We will discuss this at some length later also, but just consider it this way: Goals are freely chosen and can be freely given up without doing any damage to the person you are at the moment. But if I cut off your arm, then I have lessened, not what you will be, but what you now are. Since we are given our basic human nature, and we have a moral obligation not to act contrary to our given nature, then obviously we can't, as we saw in the first part, do any harm to any aspect of ourselves in order to fulfill any goal that we might have; the end never justifies the means.

Hence, not having something necessary for the functioning of some part of ourselves (such as breathable air or drinkable water) means that we cannot morally refuse to get it, no matter how many valuable things (that lead to free goals) we have to give up in the process.

This is at least a prima facie case that values don't behave economically the same way necessities do; and we will see the implications of this as the analysis goes on.

6.2.7.Seventh myth: economics is amoral, not normative

Finally, there is the myth that economics amoral and not "normative." The idea is that economists are supposed to be just analyzing what people actually do in their economic activity, and not prescribing what people ought to do (which, they say, involves other considerations than just economic ones).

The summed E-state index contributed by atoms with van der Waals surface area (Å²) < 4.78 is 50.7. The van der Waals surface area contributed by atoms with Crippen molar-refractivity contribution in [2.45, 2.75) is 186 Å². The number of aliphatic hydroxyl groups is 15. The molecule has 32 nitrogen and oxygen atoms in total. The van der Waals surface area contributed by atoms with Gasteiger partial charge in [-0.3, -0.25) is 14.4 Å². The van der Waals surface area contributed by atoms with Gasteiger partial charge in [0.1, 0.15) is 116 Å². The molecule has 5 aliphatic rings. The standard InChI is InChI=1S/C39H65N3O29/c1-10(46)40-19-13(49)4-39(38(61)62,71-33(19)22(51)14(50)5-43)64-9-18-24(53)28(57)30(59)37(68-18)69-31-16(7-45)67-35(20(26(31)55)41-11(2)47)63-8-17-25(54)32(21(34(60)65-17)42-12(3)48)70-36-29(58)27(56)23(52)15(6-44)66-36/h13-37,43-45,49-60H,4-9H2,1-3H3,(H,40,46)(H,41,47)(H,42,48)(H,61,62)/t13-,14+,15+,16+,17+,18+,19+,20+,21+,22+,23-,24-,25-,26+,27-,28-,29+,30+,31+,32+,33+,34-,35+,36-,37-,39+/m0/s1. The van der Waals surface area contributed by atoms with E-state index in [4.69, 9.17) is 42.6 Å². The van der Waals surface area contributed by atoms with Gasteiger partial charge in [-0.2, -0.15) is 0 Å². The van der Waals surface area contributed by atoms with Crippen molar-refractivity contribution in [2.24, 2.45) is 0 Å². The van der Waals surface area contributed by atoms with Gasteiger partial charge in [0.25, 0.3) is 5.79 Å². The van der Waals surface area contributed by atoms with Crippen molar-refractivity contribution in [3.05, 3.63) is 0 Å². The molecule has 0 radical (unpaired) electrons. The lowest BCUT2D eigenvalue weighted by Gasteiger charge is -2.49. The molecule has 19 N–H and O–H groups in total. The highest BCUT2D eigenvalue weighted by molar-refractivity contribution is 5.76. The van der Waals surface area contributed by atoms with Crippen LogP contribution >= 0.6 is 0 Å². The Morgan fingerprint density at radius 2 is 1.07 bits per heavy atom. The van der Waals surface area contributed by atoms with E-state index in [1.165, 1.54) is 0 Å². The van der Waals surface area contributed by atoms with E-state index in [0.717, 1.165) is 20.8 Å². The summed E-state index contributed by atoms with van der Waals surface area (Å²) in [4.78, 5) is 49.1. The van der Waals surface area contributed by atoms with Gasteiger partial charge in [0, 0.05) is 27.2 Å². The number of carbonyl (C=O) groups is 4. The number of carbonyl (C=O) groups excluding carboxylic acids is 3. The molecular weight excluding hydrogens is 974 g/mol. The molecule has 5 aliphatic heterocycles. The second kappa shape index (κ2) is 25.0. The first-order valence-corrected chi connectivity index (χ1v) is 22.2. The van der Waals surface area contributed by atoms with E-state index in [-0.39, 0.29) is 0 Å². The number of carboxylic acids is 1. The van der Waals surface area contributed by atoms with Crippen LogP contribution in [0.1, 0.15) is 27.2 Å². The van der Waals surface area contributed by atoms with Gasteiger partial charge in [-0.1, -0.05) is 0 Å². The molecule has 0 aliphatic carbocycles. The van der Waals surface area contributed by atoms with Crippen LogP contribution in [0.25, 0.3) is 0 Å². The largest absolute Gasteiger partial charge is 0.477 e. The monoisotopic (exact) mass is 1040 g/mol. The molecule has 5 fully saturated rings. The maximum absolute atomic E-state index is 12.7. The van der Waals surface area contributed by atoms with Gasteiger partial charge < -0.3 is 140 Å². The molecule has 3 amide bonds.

The trouble with this is that, when they make their economic analysis of things, they are assuming, as I said above, that (a) a person engaged in "pure" economic activity (that is, without the other considerations like morality) is trying to maximize his own interests, and (b) that he will act rationally to do so.

But you see, what this does is make any action that deviates from rationally attempting to maximize your own interests bad economic practice. However good it may be morally, that's what it is economically. That is, a person who gives away his money may, say these people, be a good person, but economically what he's doing is silly.